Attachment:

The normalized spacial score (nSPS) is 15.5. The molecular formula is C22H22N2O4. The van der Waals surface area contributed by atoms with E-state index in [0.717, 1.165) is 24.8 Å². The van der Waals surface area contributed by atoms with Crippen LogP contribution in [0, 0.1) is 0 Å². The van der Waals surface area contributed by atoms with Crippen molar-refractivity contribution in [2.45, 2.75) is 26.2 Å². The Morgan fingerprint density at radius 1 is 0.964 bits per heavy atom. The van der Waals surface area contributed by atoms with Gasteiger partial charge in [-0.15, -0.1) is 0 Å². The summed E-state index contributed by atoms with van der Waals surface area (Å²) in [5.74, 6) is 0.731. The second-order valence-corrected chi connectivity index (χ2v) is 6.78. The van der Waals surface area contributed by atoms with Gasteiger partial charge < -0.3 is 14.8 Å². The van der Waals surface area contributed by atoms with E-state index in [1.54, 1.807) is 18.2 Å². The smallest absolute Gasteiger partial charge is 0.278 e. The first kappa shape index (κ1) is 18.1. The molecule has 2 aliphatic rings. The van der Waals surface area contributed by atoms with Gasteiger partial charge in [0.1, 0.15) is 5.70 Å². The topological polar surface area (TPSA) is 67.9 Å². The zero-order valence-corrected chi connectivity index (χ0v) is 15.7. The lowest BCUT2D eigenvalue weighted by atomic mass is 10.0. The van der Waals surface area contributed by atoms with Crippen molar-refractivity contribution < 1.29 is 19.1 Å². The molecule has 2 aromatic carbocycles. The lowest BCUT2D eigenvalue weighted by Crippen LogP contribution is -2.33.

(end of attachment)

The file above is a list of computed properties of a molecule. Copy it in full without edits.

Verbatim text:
The normalized spacial score (nSPS) is 15.5. The molecular formula is C22H22N2O4. The van der Waals surface area contributed by atoms with E-state index in [0.717, 1.165) is 24.8 Å². The van der Waals surface area contributed by atoms with Crippen LogP contribution in [0, 0.1) is 0 Å². The van der Waals surface area contributed by atoms with Crippen molar-refractivity contribution in [2.45, 2.75) is 26.2 Å². The Morgan fingerprint density at radius 1 is 0.964 bits per heavy atom. The van der Waals surface area contributed by atoms with Gasteiger partial charge in [-0.15, -0.1) is 0 Å². The summed E-state index contributed by atoms with van der Waals surface area (Å²) in [5.74, 6) is 0.731. The second-order valence-corrected chi connectivity index (χ2v) is 6.78. The van der Waals surface area contributed by atoms with Gasteiger partial charge < -0.3 is 14.8 Å². The van der Waals surface area contributed by atoms with E-state index in [1.54, 1.807) is 18.2 Å². The smallest absolute Gasteiger partial charge is 0.278 e. The first kappa shape index (κ1) is 18.1. The molecule has 2 aliphatic rings. The van der Waals surface area contributed by atoms with Gasteiger partial charge in [0.1, 0.15) is 5.70 Å². The topological polar surface area (TPSA) is 67.9 Å². The zero-order valence-corrected chi connectivity index (χ0v) is 15.7. The lowest BCUT2D eigenvalue weighted by atomic mass is 10.0. The van der Waals surface area contributed by atoms with Crippen molar-refractivity contribution < 1.29 is 19.1 Å². The molecule has 2 aromatic carbocycles. The lowest BCUT2D eigenvalue weighted by Crippen LogP contribution is -2.33.